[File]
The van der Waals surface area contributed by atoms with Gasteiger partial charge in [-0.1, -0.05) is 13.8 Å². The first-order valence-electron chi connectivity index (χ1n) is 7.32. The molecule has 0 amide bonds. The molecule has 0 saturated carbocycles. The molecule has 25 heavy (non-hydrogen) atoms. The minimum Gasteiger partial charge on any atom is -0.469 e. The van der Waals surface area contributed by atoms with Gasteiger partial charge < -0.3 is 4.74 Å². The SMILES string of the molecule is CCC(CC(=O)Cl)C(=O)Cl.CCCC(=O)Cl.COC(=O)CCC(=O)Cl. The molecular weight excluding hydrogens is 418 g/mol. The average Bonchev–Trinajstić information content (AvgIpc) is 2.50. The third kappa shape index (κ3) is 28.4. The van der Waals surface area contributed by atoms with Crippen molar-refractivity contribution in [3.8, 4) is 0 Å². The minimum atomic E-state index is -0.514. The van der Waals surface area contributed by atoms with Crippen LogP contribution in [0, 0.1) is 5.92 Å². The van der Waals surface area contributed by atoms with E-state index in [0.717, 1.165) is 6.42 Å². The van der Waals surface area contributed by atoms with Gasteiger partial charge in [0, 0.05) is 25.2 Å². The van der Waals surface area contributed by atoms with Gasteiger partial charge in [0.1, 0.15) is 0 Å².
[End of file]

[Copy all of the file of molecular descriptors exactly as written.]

The van der Waals surface area contributed by atoms with Gasteiger partial charge in [-0.1, -0.05) is 13.8 Å². The first-order valence-electron chi connectivity index (χ1n) is 7.32. The molecule has 0 amide bonds. The molecule has 0 saturated carbocycles. The molecule has 25 heavy (non-hydrogen) atoms. The minimum Gasteiger partial charge on any atom is -0.469 e. The van der Waals surface area contributed by atoms with Gasteiger partial charge < -0.3 is 4.74 Å². The SMILES string of the molecule is CCC(CC(=O)Cl)C(=O)Cl.CCCC(=O)Cl.COC(=O)CCC(=O)Cl. The molecular weight excluding hydrogens is 418 g/mol. The average Bonchev–Trinajstić information content (AvgIpc) is 2.50. The third kappa shape index (κ3) is 28.4. The van der Waals surface area contributed by atoms with Crippen molar-refractivity contribution in [3.8, 4) is 0 Å². The minimum atomic E-state index is -0.514. The van der Waals surface area contributed by atoms with Crippen LogP contribution in [0, 0.1) is 5.92 Å². The van der Waals surface area contributed by atoms with E-state index in [0.717, 1.165) is 6.42 Å². The van der Waals surface area contributed by atoms with Gasteiger partial charge in [0, 0.05) is 25.2 Å². The van der Waals surface area contributed by atoms with Gasteiger partial charge in [0.1, 0.15) is 0 Å².